Lighting a Fire

If anything, Rick Neuheisel knows how to prod.
He’ll call out a player when he needs to, tone it down at other times, but he generally makes his feelings known.

On Thursday afternoon, these were not good feelings.

“This is the first day where I really didn’t feel like we took a step forward offensively; it was not what it needed to be,” Neuheisel said. “We were sloppy offensively.”

The UCLA offense heard the talk and responded in Friday’s scrimmage.

While the running game continues to work out the kinks – four backs combining for just 110 yards on 31 carries – the passing game was much improved.

Sophomore quarterback Kevin Prince connected on 7-of-11 passes for 87 yards and a touchdown and sophomore Richard Brehaut finished 11-of-17 for 106 and two scores.

“You want to feel disrespected, but it’s the head coach, so you take it into consideration that he’s trying to make us better,” sophomore wide receiver Randall Carroll said. “But we all took it like a chip on our shoulders, tried to come out here and play big, which I think we did.”

Carroll more than most.

With UCLA coaches focusing on the second-tier of wideouts in the absence of Nelson Rosario (rash) and Josh Smith (knee) and with Taylor Embree sparsely used, Carroll took the opportunity – and the ball – and ran with it.
Carroll had three catches for 50 yards, including a beautiful 37-yard touchdown from Prince in which he sprinted by his man but adjusted mid-route in the back of the end zone.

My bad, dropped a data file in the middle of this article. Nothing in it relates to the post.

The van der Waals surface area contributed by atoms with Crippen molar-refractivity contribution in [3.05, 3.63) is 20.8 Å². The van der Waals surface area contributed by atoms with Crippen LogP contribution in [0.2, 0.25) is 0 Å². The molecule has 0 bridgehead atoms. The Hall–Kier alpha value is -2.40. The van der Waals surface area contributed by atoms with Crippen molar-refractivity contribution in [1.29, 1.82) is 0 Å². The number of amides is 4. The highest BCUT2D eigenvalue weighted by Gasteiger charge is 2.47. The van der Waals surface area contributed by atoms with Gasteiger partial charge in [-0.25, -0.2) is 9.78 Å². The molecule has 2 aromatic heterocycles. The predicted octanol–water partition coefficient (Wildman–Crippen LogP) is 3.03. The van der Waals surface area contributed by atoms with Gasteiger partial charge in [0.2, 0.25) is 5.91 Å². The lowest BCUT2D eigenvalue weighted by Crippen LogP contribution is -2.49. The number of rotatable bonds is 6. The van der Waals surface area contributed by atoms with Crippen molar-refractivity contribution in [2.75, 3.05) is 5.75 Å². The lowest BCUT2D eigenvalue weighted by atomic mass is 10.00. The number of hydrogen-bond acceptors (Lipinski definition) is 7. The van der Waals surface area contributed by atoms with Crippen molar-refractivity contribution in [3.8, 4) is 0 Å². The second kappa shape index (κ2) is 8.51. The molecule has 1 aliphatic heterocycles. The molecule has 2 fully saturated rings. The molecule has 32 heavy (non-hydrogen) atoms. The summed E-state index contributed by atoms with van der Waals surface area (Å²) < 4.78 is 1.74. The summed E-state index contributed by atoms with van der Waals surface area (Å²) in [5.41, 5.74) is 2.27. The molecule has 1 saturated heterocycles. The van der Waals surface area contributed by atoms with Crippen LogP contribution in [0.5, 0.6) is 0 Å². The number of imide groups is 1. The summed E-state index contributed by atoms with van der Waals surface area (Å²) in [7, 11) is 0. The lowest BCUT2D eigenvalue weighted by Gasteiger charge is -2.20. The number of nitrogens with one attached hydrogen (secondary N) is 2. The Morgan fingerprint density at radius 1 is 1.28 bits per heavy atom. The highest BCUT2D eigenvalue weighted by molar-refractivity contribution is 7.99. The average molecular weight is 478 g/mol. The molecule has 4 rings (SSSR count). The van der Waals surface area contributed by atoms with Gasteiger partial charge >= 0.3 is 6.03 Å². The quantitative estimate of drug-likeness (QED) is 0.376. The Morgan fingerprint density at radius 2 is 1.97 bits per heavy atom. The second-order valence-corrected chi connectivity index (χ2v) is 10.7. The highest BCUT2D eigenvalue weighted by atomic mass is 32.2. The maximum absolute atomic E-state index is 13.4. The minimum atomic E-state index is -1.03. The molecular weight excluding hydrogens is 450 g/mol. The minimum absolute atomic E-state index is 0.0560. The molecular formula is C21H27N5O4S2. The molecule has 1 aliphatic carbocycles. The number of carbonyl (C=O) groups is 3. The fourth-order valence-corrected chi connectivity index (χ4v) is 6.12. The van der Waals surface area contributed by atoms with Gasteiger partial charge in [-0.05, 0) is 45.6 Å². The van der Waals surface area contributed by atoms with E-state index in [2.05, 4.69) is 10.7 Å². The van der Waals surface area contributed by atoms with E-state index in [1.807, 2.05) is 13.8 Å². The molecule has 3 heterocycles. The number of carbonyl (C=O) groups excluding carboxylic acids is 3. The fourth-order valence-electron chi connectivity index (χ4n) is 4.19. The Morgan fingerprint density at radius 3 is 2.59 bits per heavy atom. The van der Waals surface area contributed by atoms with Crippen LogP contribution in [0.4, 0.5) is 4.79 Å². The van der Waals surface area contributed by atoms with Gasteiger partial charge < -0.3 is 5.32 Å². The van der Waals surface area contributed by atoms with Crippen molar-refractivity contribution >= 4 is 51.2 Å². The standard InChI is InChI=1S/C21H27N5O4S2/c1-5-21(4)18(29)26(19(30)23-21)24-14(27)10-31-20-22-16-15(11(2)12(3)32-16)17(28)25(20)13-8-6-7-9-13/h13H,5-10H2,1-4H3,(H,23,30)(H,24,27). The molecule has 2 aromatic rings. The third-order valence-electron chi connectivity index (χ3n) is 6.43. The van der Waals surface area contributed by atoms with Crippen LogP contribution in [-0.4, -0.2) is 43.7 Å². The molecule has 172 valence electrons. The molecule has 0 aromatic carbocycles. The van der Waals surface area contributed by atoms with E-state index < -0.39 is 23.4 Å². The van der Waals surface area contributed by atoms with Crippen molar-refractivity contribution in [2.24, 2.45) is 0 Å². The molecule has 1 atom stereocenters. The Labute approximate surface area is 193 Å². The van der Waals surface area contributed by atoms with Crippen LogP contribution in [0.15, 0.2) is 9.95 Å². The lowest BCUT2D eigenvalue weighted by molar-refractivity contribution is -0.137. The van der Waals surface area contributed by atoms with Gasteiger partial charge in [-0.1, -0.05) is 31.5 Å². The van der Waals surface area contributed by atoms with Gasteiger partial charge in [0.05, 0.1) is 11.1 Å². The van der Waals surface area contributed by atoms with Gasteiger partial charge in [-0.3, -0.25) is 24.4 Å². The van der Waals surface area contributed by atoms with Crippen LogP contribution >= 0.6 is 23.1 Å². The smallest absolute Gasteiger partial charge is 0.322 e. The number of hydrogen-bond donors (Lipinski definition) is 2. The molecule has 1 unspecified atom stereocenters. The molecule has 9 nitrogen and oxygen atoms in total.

“I have the ability, since I’m so fast, I can change my speed,” Carroll said. “I can come off the ball slow, take off before a break. Before, I used to just speed down and think I could break down full speed. That’s pretty much impossible for anyone at their top speed. I’m learning to change my speed and learn the angles to come back on, get down in my dig phase, make sure I draw my hips and run out of my breaks.”

The UCLA coaching staff needs to see more of that if Carroll is going to secure the No. 4 wide receiver position. The competition is heated between Carroll, redshirt freshman Ricky Marvray (three catches, 36 yards, one score), junior Antwon Moutra and sophomore Jerry Johnson.

“Some guys are natural receivers, and they understand the intricacies of running routes, being able to break down, control your body,” wide receiver coach Reggie Moore said. “When you’re that fast, you’re used to running straight. What he’s learning to do is really use his speed to get going, but then come under control and get in and out of the breaks. That’s a lot of work, even for a guy who is a naturally gifted receiver.”

With Carroll coming along, the UCLA offense looked light years ahead of the previous day.

Even Prince noticed it.

“I felt it; there are days where you can feel a lull,” Prince said. “We’re trying to get everybody going and it just wasn’t happening yesterday. I feel like it made us realize that we can’t come out here and go through the motions. We have to come out here with a focus every day and be ready to improve and get better.”

Neuheisel doesn’t apologize for his candor, though.

He pushes buttons like an elevator operator, and he especially understands that his Bruins need to work the wrinkles out of the new Revolver offense.

“I call it like it is – we did not come out and play like an offense that needed desperately to improve (Thursday),” Neuheisel said. “I thought it was better today. Still lots of work to be done. There’s a lot of moving parts in this stuff; if we’re going to be in this stuff and say this is who we are and get to that point, we have to be a heck of a lot better than this. ”

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